How busy can one grad bee*? Lessons in time management.

If you’re me, terrifyingly busy. Apparently, too busy to keep up with my blog. Wince.

At Hart House, I have almost finished recruiting new library volunteers, and have done my best to finalize a budget for the Literary and Library Committee. I have hired an assistant curator for the library work, which will be such a relief in a few weeks, when I can finally start delegating some work to her. This week I need to set up an introductory meeting with all the new volunteers, and present/defend the budget to the Hart House Committee on Budgets. I have my professional-inspired outfit all picked out for that (is red okay?) and will be reading up on vision and mission statements for the next few days in order to use the most relevant and persuasive terminology.

The student conference preparation is therefore occupying the back burner of my limited mental stove, which is not so bad but at the same time, not so great. The CFP will be sent out to library schools across North America this weekend. It will. There’s no going back now I’ve published it on the internet.

Schoolwork, you might ask? Oh, that. I have just re-evaluated my position on homework assignments, and have decided to return to my original grad school plan that hinged on professional experience, practical work, networking, and using the extracurricular (as well as curricular) resources offered by the university.

The advantage (there might be more than one, but it would take me a long time to determine what they are) to being so overwhelmed with various activities, is the opportunity to practice time management. Some weeks are obviously better than others, but with more to do, I spend less time procrastinating. Usually. I have also finally clued into the more efficient reading practices, such as skimming, and reading introductions and conclusions. I love articles with sub-headings.

Tools I use to help me stay on track:

1. iCal – I don’t always have my Mac with me, but this is truly the best record of where I have to be and when. The appointments, the classes, the group work, even the dinners with friends and soccer games. Recently, I added it to the list of programs that open when I turn on my Mac, and have noticed a marked increase in usage and usefulness.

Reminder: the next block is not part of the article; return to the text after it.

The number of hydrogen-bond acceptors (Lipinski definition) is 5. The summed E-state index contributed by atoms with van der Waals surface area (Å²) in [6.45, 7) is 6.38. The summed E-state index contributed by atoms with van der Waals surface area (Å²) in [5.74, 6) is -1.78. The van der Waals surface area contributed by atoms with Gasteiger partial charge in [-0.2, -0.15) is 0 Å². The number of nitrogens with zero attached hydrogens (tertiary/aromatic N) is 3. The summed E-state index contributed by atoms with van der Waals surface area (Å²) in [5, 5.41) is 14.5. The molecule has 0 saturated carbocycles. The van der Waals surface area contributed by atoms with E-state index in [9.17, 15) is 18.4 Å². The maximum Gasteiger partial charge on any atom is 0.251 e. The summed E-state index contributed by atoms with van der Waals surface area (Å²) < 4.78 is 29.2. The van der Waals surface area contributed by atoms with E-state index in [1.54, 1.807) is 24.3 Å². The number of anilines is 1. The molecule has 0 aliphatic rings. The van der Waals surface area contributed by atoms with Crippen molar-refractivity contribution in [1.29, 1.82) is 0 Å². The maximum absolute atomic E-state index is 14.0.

2. A Microsoft Excel Calendar Template – a recent addition to my time-management tools, I use it when I have my Dell Netbook with me. Not as user-friendly or complex (in a good, organizational kind of way) as my iCal, it still helps me keep track of the major appointments and deadlines.

3. A Handwritten To-Do List – I know, I know. So last century. But I don’t have a smart phone yet, and I find that I frequently forget to check my calendars, even when they’re so useful. Additionally, this tool focuses not on appointments, meetings, and classes, but on the little things I forget to do. All the time. The emails, the organizational tasks, the getting-back-to-people, et cetera.

4. Google Tasks – This one I use sporadically. For awhile I thought it helped, because I’m almost always signed in to my Google account. However, it has some issues: I have to have internet (again, no smart phone here), and it’s so small, and it doesn’t show everything all at once. Or perhaps I just prefer the handwritten tasks lists.

5. Friends – I have some really valuable friends for time management. Obviously I love them for other reasons, but for a quick question re: weekly class discussion topics and due dates, or specific questions about their perspectives on assignments, they also make really excellent sources.

What do you use? Is there anything I don’t have in my arsenal that I should?

*This is a typo that did actually happen earlier today in a discussion about, what else? work.


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